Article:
by Jocelyn Chua
While undertaking a course at a certain technological university in Singapore recently, I realized the real meaning of rebelliousness in our sunny non-violent and clean little island.
The course is conducted by an ever-grinning instructor whom I believe has every benevolent intention to pass on her dearest socially conscious teachings to our cohort.
In class, she flashes flawlessly neat PowerPoint slides, spins straight-off-the-textbook definitions of sociological theories and presents perfect step-by-step questions in her handouts to guide our thoughts. (God forbid our brainwaves should clumsily interfere with her teachings.)
However, our Big Sister is never quite able to fire the enthusiasm of her students. Many drift in late for lectures while others do their work in class. Some take suspiciously regular and extensive trips to the washroom. And most, if not all, remain silent whenever Big Sister poses questions. Such audacity!
It seems that no amount of persuasion, instructions or smiling threats from our instructor could stir the slightest response from her undergrads.
Are the students dumb?
Certainly not, for I’ve taken courses with many who have expounded philosophical arguments and political views that had set tutorial rooms ablaze.
Surely it couldn’t just be the humidity that’s keeping us lethargic. Aren’t we the air-conditioned nation after all?
Then it hit me.
Singaporeans could be the most rebellious people in the world because apathy is the highest form of civil disobedience.
Defined by an active refusal to obey the commands and demands or occupying power, civil disobedience is a public act of non-violence and passive resistance.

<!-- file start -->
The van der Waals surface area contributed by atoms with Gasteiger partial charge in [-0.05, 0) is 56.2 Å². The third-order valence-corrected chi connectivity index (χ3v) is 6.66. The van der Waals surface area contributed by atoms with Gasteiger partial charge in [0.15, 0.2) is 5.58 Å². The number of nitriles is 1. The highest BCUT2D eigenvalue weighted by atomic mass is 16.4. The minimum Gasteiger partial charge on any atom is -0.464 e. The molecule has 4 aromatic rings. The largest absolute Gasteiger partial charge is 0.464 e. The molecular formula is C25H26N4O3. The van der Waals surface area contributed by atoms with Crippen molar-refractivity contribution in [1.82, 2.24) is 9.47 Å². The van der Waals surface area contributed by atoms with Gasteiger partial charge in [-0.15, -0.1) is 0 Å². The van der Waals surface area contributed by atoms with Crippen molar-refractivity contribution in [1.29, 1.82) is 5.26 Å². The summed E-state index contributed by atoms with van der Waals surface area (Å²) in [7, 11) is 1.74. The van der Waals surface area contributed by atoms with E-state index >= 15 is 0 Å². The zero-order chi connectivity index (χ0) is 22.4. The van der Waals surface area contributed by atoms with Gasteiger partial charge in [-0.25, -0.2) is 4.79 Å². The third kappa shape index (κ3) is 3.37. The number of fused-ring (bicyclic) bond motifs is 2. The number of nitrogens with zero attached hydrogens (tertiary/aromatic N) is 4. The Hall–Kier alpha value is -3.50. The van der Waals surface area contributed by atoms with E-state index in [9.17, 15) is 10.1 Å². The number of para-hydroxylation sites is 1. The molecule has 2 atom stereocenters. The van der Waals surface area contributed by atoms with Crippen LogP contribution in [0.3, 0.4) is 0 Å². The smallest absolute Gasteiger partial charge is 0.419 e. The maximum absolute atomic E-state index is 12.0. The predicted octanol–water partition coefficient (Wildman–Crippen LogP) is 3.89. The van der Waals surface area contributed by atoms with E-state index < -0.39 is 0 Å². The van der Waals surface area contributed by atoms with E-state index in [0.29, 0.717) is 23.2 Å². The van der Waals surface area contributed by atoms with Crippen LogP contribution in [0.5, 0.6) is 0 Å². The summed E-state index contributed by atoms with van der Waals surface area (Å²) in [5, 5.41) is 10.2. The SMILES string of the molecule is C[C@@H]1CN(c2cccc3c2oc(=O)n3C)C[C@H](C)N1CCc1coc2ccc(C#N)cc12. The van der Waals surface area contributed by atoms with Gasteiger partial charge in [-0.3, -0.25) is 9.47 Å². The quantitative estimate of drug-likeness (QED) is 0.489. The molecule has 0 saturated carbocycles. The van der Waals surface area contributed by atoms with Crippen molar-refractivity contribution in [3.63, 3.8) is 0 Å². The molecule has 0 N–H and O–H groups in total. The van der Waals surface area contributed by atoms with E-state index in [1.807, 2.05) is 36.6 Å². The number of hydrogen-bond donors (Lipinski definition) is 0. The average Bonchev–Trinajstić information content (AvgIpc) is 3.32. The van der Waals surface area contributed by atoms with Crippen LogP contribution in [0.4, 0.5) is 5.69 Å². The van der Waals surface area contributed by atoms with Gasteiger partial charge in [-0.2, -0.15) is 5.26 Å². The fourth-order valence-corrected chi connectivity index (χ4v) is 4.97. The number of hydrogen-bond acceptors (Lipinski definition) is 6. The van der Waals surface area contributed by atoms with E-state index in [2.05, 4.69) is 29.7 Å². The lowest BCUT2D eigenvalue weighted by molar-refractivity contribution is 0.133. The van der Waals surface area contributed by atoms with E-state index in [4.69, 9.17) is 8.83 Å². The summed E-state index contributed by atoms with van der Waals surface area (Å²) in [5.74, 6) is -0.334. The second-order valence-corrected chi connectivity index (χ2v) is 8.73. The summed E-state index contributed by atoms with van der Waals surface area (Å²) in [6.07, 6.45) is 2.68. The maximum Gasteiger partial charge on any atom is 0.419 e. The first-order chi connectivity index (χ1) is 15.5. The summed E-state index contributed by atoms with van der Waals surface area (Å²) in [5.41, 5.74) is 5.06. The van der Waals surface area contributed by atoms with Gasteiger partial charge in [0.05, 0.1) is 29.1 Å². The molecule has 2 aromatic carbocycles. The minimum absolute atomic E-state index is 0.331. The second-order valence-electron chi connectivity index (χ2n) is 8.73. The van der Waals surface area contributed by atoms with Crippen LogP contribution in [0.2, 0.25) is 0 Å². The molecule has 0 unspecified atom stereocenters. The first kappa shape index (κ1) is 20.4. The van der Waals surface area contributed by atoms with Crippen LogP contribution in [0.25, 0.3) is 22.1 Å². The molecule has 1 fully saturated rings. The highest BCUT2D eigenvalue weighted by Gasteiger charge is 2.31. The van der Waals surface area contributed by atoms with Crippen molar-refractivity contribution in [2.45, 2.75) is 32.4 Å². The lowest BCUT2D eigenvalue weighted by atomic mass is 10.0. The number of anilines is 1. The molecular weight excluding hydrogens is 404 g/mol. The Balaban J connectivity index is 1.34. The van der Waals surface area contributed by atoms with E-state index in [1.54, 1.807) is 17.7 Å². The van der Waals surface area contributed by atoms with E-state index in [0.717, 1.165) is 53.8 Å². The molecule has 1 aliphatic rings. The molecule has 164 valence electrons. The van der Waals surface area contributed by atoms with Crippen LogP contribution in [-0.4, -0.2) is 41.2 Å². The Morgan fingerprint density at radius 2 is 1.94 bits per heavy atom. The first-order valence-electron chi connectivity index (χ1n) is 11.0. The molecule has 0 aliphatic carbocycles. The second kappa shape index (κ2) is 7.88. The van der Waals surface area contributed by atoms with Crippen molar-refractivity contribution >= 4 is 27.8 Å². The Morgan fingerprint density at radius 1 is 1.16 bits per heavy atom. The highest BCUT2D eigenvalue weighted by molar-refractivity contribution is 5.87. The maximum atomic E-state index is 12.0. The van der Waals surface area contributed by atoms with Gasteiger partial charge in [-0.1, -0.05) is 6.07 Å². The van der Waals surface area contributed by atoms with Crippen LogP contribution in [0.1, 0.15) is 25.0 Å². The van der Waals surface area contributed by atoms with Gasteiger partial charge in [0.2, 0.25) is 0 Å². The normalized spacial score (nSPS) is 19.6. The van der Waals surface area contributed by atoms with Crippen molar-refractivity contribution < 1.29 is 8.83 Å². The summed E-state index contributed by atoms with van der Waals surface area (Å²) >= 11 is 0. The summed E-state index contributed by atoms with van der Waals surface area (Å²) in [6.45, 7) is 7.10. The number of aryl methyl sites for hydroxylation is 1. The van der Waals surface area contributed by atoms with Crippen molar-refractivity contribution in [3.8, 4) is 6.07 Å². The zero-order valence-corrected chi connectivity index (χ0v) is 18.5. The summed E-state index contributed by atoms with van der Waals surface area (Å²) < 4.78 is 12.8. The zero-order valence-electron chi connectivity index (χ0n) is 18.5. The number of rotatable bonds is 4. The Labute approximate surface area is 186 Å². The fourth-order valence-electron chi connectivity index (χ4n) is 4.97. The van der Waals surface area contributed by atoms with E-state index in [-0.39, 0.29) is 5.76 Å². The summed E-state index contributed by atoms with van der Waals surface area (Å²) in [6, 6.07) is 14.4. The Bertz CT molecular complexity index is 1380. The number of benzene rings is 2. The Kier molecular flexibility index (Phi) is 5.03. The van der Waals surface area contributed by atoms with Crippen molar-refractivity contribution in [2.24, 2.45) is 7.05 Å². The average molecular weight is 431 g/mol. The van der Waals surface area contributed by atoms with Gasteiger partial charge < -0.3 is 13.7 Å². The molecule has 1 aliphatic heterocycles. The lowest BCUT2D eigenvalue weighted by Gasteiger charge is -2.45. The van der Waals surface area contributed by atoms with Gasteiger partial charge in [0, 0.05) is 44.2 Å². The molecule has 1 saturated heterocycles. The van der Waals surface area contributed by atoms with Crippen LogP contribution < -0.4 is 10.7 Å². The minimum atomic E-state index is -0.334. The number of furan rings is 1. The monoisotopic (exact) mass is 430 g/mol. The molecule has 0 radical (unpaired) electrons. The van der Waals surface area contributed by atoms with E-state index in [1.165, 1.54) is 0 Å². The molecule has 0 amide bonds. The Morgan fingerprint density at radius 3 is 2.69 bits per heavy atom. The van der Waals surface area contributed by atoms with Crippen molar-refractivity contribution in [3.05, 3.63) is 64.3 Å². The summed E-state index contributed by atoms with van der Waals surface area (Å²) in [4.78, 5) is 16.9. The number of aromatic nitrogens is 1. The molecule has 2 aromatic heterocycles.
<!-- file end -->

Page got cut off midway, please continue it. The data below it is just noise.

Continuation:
Whoever said not speaking up meant that we had no opinion? On the contrary, Singaporeans are born protesters as apathy is the mother of all demonstrations.
Why else would we have used silence – the most lethal weapon of all since you cannot grasp it, much less fight it – to voice our disapproval towards Big Sister?
Nothing could be more defiant than ignoring the events.
Singaporeans don’t care.
Can any amount of government campaigning produce more babies or make our youths interested in current affairs?
Silence is our deepest display of disregard.
Oh Singaporeans, you are soooooo naughty!
But before I get too excited, one might argue that Singaporeans aren’t silent at all because we seem to complain so much so that it has been touted as a national pastime.
Yet, is not complaining another symptom of indifference as it aims only to find fault without establishing any concrete actions? Just as apathy implies an absence of concern for an issue, whining about it is like barking without the bite – empty words that frustrate but solve nothing.
Just like silence.
So as the semester continues under our instructor’s sadly impotent attempts at educating her class, I feel a peculiar sort of pride in the powerfully quiet uprising amongst us.
Now whoever said we didn’t have activism? Hooboy!
The next time somebody dismisses our fellow citizens, tell them to watch it because Singaporeans might be the most rebellious people in the world.
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